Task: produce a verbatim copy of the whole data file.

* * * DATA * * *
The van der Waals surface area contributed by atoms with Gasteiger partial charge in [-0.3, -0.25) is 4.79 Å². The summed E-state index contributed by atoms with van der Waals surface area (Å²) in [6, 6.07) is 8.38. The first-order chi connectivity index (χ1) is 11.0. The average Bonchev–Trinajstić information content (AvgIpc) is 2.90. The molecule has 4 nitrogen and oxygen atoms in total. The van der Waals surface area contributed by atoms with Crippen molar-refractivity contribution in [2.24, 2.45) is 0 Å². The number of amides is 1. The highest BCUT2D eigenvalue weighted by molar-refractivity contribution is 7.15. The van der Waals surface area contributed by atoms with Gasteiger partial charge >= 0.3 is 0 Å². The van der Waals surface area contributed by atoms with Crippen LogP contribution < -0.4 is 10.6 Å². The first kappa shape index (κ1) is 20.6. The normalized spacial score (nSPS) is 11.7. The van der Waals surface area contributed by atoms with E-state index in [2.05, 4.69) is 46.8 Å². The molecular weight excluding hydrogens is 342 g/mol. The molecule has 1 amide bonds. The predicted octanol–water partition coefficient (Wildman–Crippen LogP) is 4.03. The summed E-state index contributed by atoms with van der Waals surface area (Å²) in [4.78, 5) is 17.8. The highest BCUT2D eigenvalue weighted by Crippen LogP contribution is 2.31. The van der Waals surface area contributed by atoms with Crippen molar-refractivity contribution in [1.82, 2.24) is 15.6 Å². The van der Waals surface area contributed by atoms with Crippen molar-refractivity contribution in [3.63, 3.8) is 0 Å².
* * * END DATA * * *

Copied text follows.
The van der Waals surface area contributed by atoms with Gasteiger partial charge in [-0.3, -0.25) is 4.79 Å². The summed E-state index contributed by atoms with van der Waals surface area (Å²) in [6, 6.07) is 8.38. The first-order chi connectivity index (χ1) is 11.0. The average Bonchev–Trinajstić information content (AvgIpc) is 2.90. The molecule has 4 nitrogen and oxygen atoms in total. The van der Waals surface area contributed by atoms with Crippen molar-refractivity contribution in [2.24, 2.45) is 0 Å². The number of amides is 1. The highest BCUT2D eigenvalue weighted by molar-refractivity contribution is 7.15. The van der Waals surface area contributed by atoms with Gasteiger partial charge >= 0.3 is 0 Å². The van der Waals surface area contributed by atoms with Crippen LogP contribution < -0.4 is 10.6 Å². The first kappa shape index (κ1) is 20.6. The normalized spacial score (nSPS) is 11.7. The van der Waals surface area contributed by atoms with E-state index in [2.05, 4.69) is 46.8 Å². The molecular weight excluding hydrogens is 342 g/mol. The molecule has 1 amide bonds. The predicted octanol–water partition coefficient (Wildman–Crippen LogP) is 4.03. The summed E-state index contributed by atoms with van der Waals surface area (Å²) in [4.78, 5) is 17.8. The highest BCUT2D eigenvalue weighted by Crippen LogP contribution is 2.31. The van der Waals surface area contributed by atoms with Crippen molar-refractivity contribution in [1.82, 2.24) is 15.6 Å². The van der Waals surface area contributed by atoms with Crippen molar-refractivity contribution in [3.63, 3.8) is 0 Å².